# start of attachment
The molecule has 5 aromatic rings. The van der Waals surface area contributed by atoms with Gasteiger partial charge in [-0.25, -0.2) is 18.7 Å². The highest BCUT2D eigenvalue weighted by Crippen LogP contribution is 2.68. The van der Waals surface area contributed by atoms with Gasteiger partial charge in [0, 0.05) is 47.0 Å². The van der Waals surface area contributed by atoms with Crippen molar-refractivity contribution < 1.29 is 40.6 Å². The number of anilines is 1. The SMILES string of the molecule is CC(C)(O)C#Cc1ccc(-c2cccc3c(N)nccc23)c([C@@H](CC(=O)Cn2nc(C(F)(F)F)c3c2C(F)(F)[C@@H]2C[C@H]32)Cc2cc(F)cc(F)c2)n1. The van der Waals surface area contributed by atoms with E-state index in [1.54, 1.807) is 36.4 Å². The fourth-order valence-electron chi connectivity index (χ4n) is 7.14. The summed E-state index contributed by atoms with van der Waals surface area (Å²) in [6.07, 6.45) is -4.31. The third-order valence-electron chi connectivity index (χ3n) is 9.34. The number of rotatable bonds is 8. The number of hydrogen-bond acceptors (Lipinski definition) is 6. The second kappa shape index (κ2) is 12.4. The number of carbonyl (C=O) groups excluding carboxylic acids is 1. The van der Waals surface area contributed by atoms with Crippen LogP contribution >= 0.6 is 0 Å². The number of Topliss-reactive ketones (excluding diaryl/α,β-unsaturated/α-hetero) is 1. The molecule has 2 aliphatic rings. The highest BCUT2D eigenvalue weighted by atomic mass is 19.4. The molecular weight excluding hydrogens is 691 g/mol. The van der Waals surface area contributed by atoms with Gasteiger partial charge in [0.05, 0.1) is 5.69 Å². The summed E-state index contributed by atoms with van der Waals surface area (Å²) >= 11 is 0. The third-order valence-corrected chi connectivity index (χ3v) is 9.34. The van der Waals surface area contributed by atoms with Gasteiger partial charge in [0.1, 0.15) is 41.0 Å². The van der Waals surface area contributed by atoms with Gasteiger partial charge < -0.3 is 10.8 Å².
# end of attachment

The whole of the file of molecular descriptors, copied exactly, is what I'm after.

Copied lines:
The molecule has 5 aromatic rings. The van der Waals surface area contributed by atoms with Gasteiger partial charge in [-0.25, -0.2) is 18.7 Å². The highest BCUT2D eigenvalue weighted by Crippen LogP contribution is 2.68. The van der Waals surface area contributed by atoms with Gasteiger partial charge in [0, 0.05) is 47.0 Å². The van der Waals surface area contributed by atoms with Crippen molar-refractivity contribution < 1.29 is 40.6 Å². The number of anilines is 1. The SMILES string of the molecule is CC(C)(O)C#Cc1ccc(-c2cccc3c(N)nccc23)c([C@@H](CC(=O)Cn2nc(C(F)(F)F)c3c2C(F)(F)[C@@H]2C[C@H]32)Cc2cc(F)cc(F)c2)n1. The van der Waals surface area contributed by atoms with E-state index in [1.54, 1.807) is 36.4 Å². The fourth-order valence-electron chi connectivity index (χ4n) is 7.14. The summed E-state index contributed by atoms with van der Waals surface area (Å²) in [6.07, 6.45) is -4.31. The third-order valence-electron chi connectivity index (χ3n) is 9.34. The number of rotatable bonds is 8. The number of hydrogen-bond acceptors (Lipinski definition) is 6. The second kappa shape index (κ2) is 12.4. The number of carbonyl (C=O) groups excluding carboxylic acids is 1. The van der Waals surface area contributed by atoms with Crippen LogP contribution >= 0.6 is 0 Å². The number of Topliss-reactive ketones (excluding diaryl/α,β-unsaturated/α-hetero) is 1. The molecule has 2 aliphatic rings. The highest BCUT2D eigenvalue weighted by atomic mass is 19.4. The molecular weight excluding hydrogens is 691 g/mol. The van der Waals surface area contributed by atoms with Gasteiger partial charge in [0.05, 0.1) is 5.69 Å². The summed E-state index contributed by atoms with van der Waals surface area (Å²) >= 11 is 0. The third-order valence-corrected chi connectivity index (χ3v) is 9.34. The van der Waals surface area contributed by atoms with Gasteiger partial charge in [0.1, 0.15) is 41.0 Å². The van der Waals surface area contributed by atoms with Gasteiger partial charge < -0.3 is 10.8 Å².